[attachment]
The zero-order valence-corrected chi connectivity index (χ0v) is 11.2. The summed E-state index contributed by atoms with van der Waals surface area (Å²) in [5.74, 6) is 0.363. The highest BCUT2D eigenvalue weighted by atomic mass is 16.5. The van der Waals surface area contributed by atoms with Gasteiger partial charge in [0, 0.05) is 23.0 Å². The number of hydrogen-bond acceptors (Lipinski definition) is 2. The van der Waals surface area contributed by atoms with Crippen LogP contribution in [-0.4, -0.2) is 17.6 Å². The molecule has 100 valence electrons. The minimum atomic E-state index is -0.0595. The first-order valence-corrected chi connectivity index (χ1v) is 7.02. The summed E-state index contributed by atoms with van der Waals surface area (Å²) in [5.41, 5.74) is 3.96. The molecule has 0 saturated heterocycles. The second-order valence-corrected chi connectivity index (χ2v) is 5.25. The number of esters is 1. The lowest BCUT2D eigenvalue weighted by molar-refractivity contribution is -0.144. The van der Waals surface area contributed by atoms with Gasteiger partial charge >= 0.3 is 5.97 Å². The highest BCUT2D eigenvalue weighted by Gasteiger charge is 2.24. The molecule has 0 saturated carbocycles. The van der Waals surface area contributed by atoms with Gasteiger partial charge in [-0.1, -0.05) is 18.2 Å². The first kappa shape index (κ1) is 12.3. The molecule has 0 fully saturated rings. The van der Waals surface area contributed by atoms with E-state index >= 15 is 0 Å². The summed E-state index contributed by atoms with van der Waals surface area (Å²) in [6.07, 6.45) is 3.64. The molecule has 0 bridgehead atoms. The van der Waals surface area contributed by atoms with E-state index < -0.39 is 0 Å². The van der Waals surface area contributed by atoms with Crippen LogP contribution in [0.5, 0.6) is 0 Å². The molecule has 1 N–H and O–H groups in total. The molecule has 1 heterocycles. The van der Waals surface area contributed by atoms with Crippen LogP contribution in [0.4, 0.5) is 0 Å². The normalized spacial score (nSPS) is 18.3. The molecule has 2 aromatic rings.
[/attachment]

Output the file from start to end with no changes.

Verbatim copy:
The zero-order valence-corrected chi connectivity index (χ0v) is 11.2. The summed E-state index contributed by atoms with van der Waals surface area (Å²) in [5.74, 6) is 0.363. The highest BCUT2D eigenvalue weighted by atomic mass is 16.5. The van der Waals surface area contributed by atoms with Gasteiger partial charge in [0, 0.05) is 23.0 Å². The number of hydrogen-bond acceptors (Lipinski definition) is 2. The van der Waals surface area contributed by atoms with Crippen LogP contribution in [-0.4, -0.2) is 17.6 Å². The molecule has 100 valence electrons. The minimum atomic E-state index is -0.0595. The first-order valence-corrected chi connectivity index (χ1v) is 7.02. The summed E-state index contributed by atoms with van der Waals surface area (Å²) in [5.41, 5.74) is 3.96. The molecule has 0 saturated heterocycles. The second-order valence-corrected chi connectivity index (χ2v) is 5.25. The number of esters is 1. The lowest BCUT2D eigenvalue weighted by molar-refractivity contribution is -0.144. The van der Waals surface area contributed by atoms with Gasteiger partial charge >= 0.3 is 5.97 Å². The highest BCUT2D eigenvalue weighted by Gasteiger charge is 2.24. The molecule has 0 saturated carbocycles. The van der Waals surface area contributed by atoms with Gasteiger partial charge in [-0.1, -0.05) is 18.2 Å². The first kappa shape index (κ1) is 12.3. The molecule has 0 fully saturated rings. The van der Waals surface area contributed by atoms with E-state index >= 15 is 0 Å². The summed E-state index contributed by atoms with van der Waals surface area (Å²) in [6.07, 6.45) is 3.64. The molecule has 0 bridgehead atoms. The van der Waals surface area contributed by atoms with E-state index < -0.39 is 0 Å². The van der Waals surface area contributed by atoms with Crippen LogP contribution in [0.5, 0.6) is 0 Å². The molecule has 1 N–H and O–H groups in total. The molecule has 1 heterocycles. The van der Waals surface area contributed by atoms with Crippen LogP contribution in [0.4, 0.5) is 0 Å². The normalized spacial score (nSPS) is 18.3. The molecule has 2 aromatic rings.